1: # Introduction
3: Virtual machines are a convenient way to test, debug or even audit different systems on one single host. This is particularly helpful when you need to set up a machine for which you do not necessarily have the hardware, or the access, in a very cheap way, without risking breaking your day-to-day system.
5: This tutorial show the different steps required to set up a raw disk image like the one used by QEMU. It deals with two different point of views:
6: * the host, which is the machine and OS hosting the different VMs.
7: * the guest(s), representing the different systems emulated/hosted on the host, through QEMU.
9: # Setting up the environment
11: ## Creating the raw disk image
13: To start our VM, we need some disk space to provide an emulated hard drive. For QEMU, by default, this is done through raw disk images. Therefore, the first step will be the creation of a disk image file. Here, we create a 2GB file, filled with zeros:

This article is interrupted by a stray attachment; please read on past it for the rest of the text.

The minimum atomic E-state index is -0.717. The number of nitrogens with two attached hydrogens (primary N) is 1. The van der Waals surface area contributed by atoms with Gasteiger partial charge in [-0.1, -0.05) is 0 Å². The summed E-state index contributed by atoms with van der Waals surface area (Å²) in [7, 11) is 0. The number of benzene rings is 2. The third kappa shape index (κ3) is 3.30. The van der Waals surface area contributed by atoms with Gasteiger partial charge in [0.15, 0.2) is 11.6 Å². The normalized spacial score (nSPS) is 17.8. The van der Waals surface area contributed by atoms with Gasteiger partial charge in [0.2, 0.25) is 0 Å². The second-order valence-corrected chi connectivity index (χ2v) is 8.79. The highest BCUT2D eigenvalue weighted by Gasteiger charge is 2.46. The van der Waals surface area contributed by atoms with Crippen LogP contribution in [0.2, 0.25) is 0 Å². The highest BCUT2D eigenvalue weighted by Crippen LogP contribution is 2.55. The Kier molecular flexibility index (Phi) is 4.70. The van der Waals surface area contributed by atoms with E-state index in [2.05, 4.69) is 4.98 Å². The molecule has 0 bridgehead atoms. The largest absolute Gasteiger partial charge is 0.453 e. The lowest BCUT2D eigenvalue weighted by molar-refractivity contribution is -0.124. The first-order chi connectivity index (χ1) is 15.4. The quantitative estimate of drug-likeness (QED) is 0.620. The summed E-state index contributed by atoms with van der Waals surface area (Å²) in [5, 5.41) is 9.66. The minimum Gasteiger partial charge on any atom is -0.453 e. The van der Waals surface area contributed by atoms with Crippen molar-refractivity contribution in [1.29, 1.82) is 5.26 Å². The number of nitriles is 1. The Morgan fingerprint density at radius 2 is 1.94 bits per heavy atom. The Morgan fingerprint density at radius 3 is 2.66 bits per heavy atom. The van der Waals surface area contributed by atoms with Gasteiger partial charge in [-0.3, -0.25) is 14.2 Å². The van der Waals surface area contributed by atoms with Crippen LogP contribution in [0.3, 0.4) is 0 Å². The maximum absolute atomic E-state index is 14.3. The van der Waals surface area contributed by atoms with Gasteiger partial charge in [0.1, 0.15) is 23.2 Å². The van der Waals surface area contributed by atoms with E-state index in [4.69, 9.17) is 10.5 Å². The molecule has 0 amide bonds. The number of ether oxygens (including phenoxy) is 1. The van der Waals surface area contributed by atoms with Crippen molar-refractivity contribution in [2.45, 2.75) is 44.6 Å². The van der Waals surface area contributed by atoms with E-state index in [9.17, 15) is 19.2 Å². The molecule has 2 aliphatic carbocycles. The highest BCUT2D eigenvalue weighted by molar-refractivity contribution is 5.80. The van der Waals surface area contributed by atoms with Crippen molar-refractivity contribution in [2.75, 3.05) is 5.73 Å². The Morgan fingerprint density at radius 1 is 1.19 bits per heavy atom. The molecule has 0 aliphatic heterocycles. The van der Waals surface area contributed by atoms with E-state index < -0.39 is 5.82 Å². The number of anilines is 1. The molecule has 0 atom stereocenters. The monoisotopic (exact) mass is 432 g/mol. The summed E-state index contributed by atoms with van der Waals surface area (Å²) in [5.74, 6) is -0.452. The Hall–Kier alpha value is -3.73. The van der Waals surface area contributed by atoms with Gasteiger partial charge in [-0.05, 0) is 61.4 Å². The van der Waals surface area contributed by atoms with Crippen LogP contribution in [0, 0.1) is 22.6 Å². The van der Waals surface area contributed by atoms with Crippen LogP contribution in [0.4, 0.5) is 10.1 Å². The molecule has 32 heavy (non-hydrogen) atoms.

15: $ dd if=/dev/null of=netbsd-guest.img bs=1m count=2000
17: /!\ if you want to mount the file image from within the host later through [[!template id=man name="vnconfig" section="8"]], it is recommended to use [[!template id=man name="dd" section="1"]] and not the *qemu-img* tool, as [[!template id=man name="vnd" section="4"]] does not support sparse disk image yet.
19: Now that the disk image file is ready, we will need to install our system inside.
21: ## Copy bootloader and create disklabel
23: ## Mount the filesystem
25: # Installing the system
27: ## Quick and easy way
29: ## Through build.sh
31: # Configuring the system
33: # Starting-up the VM
35: # Convenient scripts
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